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How Pain Prompted My Cannabis Use and My Company

I wasn't seeing products in the market that remedied my problems. So I created them.

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We’ve all been in a situation where we would do anything to get rid of the discomfort we’re experiencing. Whether we're suffering from a sore back or an aching head, in those moments, all we want to do is feel “normal” again.

Laundry Day

My cannabis story starts here -- at a point in my life where I had been experiencing daily pain every day for nearly three years. When doctor visit after doctor visit yielded no results, and I finally decided to take matters into my own hands.

Related: Whoopi Goldberg Launches Medical Marijuana Startup to Ease Menstrual Cramp Pain

Birth Control Gone Wrong

It all started in my teenage years when I (and every peer of mine) was taught about our birth control options. I was nudged to make the choice that “worked well for me”. None of the options were (or are) particularly ideal, but after much deliberation, I opted for a type of non-hormonal birth control known as a Copper IUD (a frame that is inserted into the uterus). Out of all the options, this seemed to suit my lifestyle best.

The discomfort began immediately, but I was told my body just needed to get used to the foreign object that had perforated the lining of my uterus. (Yes, that’s really how it works.)

It wasn’t until about one year later that I fully understood the severity of the discomfort. The pain had still not gone away, and I was missing work and being woken up by it daily (if I could fall asleep at all). As if that wasn’t enough, doctors repeatedly attributed my symptoms to Crohn's Disease or colitis, which just added to my confusion. After unsuccessfully seeing a handful of different specialists, one doctor simply advised that I take a stronger form of Advil. That’s when I made my decision. Rather than doubling my dose of painkillers, I knew it was time to switch to using cannabis to address my pain.

Cannabis to the Rescue

Initially, my partner supplied me with the flower. At that time, we didn’t have access to dispensaries, and medical cannabis was fairly rare. Beyond that, this industry never felt welcoming to me. I didn’t know the lingo, I didn’t look the part, and I never felt like I could even ask questions without sounding like a “dumb girl”.  All of that is to say, I left the “grocery shopping” to him.

It wasn’t long, though, before I grew tired of using my partner’s ugly, decade-old pipe. If the culture of cannabis wasn’t ostracizing enough, the aesthetics were even more alien. I was ready for something that I enjoyed using. Sadly, finding this would prove to be more difficult than I expected.

Related: Doctors and Patients In Florida Are Embracing Medical Marijuana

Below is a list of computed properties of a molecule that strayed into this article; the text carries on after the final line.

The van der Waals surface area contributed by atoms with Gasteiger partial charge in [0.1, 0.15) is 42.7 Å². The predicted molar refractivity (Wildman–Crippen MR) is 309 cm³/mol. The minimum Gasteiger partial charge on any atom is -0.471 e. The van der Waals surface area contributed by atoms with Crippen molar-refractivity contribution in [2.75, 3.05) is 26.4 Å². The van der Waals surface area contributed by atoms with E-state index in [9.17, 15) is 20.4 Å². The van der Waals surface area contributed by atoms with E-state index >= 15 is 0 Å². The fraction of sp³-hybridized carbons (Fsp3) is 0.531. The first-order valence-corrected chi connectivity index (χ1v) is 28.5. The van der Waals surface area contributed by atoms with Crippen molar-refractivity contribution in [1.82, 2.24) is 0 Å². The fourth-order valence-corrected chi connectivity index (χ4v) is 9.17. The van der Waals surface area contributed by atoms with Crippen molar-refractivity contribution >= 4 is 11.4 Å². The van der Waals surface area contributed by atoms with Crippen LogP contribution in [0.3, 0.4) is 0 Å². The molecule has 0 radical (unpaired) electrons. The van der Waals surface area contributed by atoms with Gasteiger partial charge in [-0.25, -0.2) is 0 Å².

From Smoke Shop to Start Up

I pulled on a heavy glass door of a smoke shop, plastered with posters, and was met with abrasively glaring neon lights. My senses were immediately hit with an unsettling smell -- what I now assume to be the scent of artificially flavored rolling papers and fruit-flavored vape juice. LED lights illuminated countless glass cases -- each filled with differently shaped products but no information on what those shapes might be. This, I’d learn, was de rigueur for a smoke shop.

It didn’t help that my red lipstick and matching red hair earned me a look from the clerk that could only mean he thought I’d gotten lost while looking for a Bath and Body Works.  

Needless to say, the entire experience left me feeling defeated. Not only did I feel unwelcome, but I had also ended up spending money on a pipe that I actually hated -- much like drinking good wine out of a coffee mug, I felt a severe disconnect. Why is this industry catering to only one type of person? I thought. Why are my options Bob Marley or Dragon Skulls? I am a young, hardworking businesswoman, and yes -- I also smoke cannabis. Those two truths shouldn’t have to be mutually exclusive. So why did I still have to subscribe to an outdated (and problematic), stoner aesthetic?

I no longer wanted to feel ashamed of my cannabis use or my pipe. I wanted to be able to display my pieces on my coffee table and treat them with the same level of aesthetic detail as I would my wardrobe or my decor. I wanted to treat my pain with pride. So, I launched Laundry Day to help others who might have felt they too were unable to reap the benefits of cannabis.

We feel comfortable exploring something that looks like it makes sense to us — even if it is itself unfamiliar. And Laundry Day made sense to me. Laundry Day is a line of design-forward smokeware founded with a mission to change the visual narrative behind cannabis use.

About three years after having the IUD put in, I decided to have it removed, but I'm thankful for the trust that my experience instilled in me for cannabis. I’m also proud to be positioned in a space in which women are beginning to feel comfortable experimenting, asking questions, and ultimately starting businesses -- and I hope that with this innovation, we can continue to make cannabis more inclusive for all.

Related: Women Increasingly Are Cannabis Entrepreneurs and Customers